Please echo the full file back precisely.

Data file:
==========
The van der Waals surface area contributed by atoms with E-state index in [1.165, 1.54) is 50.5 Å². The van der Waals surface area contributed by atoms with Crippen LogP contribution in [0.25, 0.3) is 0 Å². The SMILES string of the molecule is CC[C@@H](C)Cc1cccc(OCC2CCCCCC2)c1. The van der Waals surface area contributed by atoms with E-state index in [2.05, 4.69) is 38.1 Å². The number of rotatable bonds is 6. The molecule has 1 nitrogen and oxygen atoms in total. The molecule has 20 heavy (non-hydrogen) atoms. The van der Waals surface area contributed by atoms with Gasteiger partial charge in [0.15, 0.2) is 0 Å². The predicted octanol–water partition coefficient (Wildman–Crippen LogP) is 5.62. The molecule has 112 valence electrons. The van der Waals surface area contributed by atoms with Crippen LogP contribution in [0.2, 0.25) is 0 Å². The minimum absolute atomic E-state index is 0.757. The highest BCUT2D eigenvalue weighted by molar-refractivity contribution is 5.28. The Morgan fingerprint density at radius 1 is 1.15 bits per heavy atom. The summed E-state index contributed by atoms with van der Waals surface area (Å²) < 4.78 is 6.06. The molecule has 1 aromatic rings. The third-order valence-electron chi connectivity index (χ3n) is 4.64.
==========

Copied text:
The van der Waals surface area contributed by atoms with E-state index in [1.165, 1.54) is 50.5 Å². The van der Waals surface area contributed by atoms with Crippen LogP contribution in [0.25, 0.3) is 0 Å². The SMILES string of the molecule is CC[C@@H](C)Cc1cccc(OCC2CCCCCC2)c1. The van der Waals surface area contributed by atoms with E-state index in [2.05, 4.69) is 38.1 Å². The number of rotatable bonds is 6. The molecule has 1 nitrogen and oxygen atoms in total. The molecule has 20 heavy (non-hydrogen) atoms. The van der Waals surface area contributed by atoms with Gasteiger partial charge in [0.15, 0.2) is 0 Å². The predicted octanol–water partition coefficient (Wildman–Crippen LogP) is 5.62. The molecule has 112 valence electrons. The van der Waals surface area contributed by atoms with Crippen LogP contribution in [0.2, 0.25) is 0 Å². The minimum absolute atomic E-state index is 0.757. The highest BCUT2D eigenvalue weighted by molar-refractivity contribution is 5.28. The Morgan fingerprint density at radius 1 is 1.15 bits per heavy atom. The summed E-state index contributed by atoms with van der Waals surface area (Å²) < 4.78 is 6.06. The molecule has 1 aromatic rings. The third-order valence-electron chi connectivity index (χ3n) is 4.64.